Berkeley Heights Council Votes 5-1 Against Berkeley Aquatics Sewer Hookup
Wednesday, December 5, 2012 • 7:13am
BERKELEY HEIGHTS, NJ – The Township Council surprised a packed meeting room on Tuesday, Dec. 4 after voting down an ordinance that would have allowed Berkeley Aquatics to connect to the township’s sewage plant. The council questioned, and has requested a legal opinion on, whether a public referendum, which was thought to be the next step, is proper.
Berkeley Aquatics wants to build a 51,000 square foot aquatic facility that would be located just over the border in Warren, in a residential area. It is currently located in Berkeley Heights. The council previously evaluated and denied the proposal. Last month, Berkeley Aquatics introduced an ordinance by petition allowing the measure. The petition was signed by 535 residents. It was originally thought that if the council voted to deny it, a public referendum would be required within 90 day, but that may not be the case.
Councilman Robert Woodruff was the first to question the referendum and he put forth a resolution asking Township Attorney Joseph Sordillo to look into whether it would be appropriate to halt the referendum because the subject matter, contracts, should be the responsibility of the elected council members and not a public referendum. All members of the council except Councilman Edward Delia agreed. An answer is expected by the next meeting on Tuesday, Dec. 18, possibly before if Woodruff is correct. If a referendum is necessary, it must be held within 90 days.
Several residents spoke against the connection.
Bill Acheson said, “It’s a country road. Warren doesn’t have street lights (in that area). It would eventually take the value away from homes. I’m a NIMBY. I thank you for your leadership.”
Richard Brindle questioned the estimated traffic numbers. There are supposed to be “30-40 competitions a year with 400 people at each. The traffic and parking numbers don’t add up. There are 200 parking spots but there will be more than 200 cars showing up.” He is concerned overflow parking will end up on local Berkeley Heights streets.
Mark Meyers said, “Big business is trying to muscle in on our community.” He took issue with the way the signatures for the petition had been obtained. He noted his wife, and likely others, had signed the petition without reading it when a young woman told her “We’re just trying to do something for our kids. We need a few signatures.”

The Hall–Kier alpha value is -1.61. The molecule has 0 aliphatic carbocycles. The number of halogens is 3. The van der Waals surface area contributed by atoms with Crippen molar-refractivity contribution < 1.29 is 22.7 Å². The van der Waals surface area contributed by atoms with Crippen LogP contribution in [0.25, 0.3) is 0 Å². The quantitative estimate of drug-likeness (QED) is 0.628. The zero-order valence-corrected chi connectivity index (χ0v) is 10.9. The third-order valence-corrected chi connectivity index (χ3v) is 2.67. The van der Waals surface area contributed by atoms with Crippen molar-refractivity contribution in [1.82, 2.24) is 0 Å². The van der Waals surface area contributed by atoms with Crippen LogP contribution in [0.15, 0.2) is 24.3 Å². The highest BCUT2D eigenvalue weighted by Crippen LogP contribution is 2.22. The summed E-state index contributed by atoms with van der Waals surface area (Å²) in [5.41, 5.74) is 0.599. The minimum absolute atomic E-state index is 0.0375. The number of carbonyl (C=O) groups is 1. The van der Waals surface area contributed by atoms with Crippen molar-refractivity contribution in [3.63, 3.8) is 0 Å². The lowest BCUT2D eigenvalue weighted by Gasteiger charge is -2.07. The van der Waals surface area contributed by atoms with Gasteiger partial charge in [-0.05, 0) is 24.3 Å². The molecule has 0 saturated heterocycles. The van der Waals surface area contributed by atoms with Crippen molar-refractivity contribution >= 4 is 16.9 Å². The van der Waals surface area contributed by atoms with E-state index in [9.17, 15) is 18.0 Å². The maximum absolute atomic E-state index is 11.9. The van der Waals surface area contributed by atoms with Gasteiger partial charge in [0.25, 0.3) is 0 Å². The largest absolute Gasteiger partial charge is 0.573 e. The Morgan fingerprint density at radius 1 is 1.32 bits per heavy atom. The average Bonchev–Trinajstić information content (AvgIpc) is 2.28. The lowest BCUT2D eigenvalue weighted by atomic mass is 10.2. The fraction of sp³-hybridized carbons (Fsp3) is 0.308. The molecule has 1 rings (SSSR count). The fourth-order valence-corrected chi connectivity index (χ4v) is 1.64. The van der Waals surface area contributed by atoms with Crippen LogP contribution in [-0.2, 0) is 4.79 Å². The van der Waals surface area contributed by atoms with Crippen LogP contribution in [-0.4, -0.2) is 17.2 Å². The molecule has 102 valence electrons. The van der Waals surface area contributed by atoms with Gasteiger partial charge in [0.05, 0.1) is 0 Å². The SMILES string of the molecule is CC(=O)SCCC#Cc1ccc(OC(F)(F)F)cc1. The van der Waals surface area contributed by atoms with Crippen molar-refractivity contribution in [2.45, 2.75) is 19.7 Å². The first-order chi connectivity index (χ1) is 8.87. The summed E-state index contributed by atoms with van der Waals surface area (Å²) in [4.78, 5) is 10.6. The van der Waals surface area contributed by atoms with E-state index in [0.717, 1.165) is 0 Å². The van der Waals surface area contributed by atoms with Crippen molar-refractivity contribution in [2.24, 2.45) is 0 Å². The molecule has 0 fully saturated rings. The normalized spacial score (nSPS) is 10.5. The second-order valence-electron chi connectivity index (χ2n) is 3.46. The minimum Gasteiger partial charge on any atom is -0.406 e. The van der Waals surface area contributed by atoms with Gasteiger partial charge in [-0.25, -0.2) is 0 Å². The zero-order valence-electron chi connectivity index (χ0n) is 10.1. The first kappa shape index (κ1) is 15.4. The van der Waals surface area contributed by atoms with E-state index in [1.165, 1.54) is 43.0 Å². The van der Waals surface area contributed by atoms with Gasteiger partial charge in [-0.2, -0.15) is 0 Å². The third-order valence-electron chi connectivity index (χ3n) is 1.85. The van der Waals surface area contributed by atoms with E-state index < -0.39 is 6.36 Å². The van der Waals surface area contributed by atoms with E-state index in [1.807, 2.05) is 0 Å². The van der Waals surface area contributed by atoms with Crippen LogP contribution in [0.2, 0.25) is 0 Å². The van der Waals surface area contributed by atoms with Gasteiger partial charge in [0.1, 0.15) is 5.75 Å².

Steve Yellin said, “It’s about the Golden Rule. Would you like a facility like this put in your neighborhood? I don’t think there are many residents who would be fine with that. It doesn’t affect me directly, but it affects everyone in this community. The council did the right thing in December (2011). Stand by that.”
Rebecca Acheson said, “I think homes are going to go down in value and taxes are going to go up. When you open this can of worms, you don’t know who’s going to go fishing.”
The majority of the council agrees with that assessment. They said are concerned that opening the sewerage authority to one commercial entity could cause others to follow.
Only Peter Wolfson, attorney for Berkeley Aquatics, spoke in favor of the facility. He noted Berkeley Heights already treats sewage from non-residential properties outside of the township. He said the plant has excess capacity of 1.4 million gallons per day and this project would represent only .35 percent of that. Wolfson said the project would provide revenue to the township and by approving the petition, the municipality could avoid further litigation costs and the money it would cost to hold the special referendum.
Mayor Joseph Bruno said, “My chief responsibility is to the residents. During the storm my number one priority was to protect the sewer plant because if the sewer plant was offline when you went to flushed your toilet it would have backed up into your bathroom. It is our number one revenue producer. It is an ecosystem that is delicately balanced. The water has to be clean. It is our sewer plant. We pay the taxes for it. It has to stand in perpetuity. We have two hotels on the books. We also have an office building that has been approved. My responsibility is to protect that plant. It is in the Municipal Utilities Law. I don’t get to vote. I just want you to know my opinion.”
Council President Kevin Hall said, “This is not a moral judgment on Berkeley Aquatics and its contribution to our town. This is about whether Berkeley Heights wants to modify commercial contracts… This defines how we would continue working regionally… Contracts in place do not accommodate commercial throughput.”
The vote was 5 against the petition to 1 for it. After the meeting Council DeLia explained why he chose to vote as he did. “We have the capacity. Something else will be built there -- 500-700 condominiums could be the same amount of capacity. I’d like to double the fee for commercial use. It would have saved us money if we had approved it.”
In other business:
Council members discussed a property swap with Church of the Little Flower. On Sunday the pastor said in his homily that he would like to trade the land where the upper church sits for the township library, to get all of the church’s land located in the same area along Plainfield Avenue. On Tuesday, council members initially favored the idea because it would enable the township to have a municipal campus in the upper church area. Early thoughts are to sell the municipal building and develop it to increase the downtown area. The church and the town plan to address the economic and strategic issues before proceeding further.
Bruno said, “It does present a unique opportunity for us. It has to be right for the township and it has to be right for them. We will proceed cautiously and share (the information) with the public.”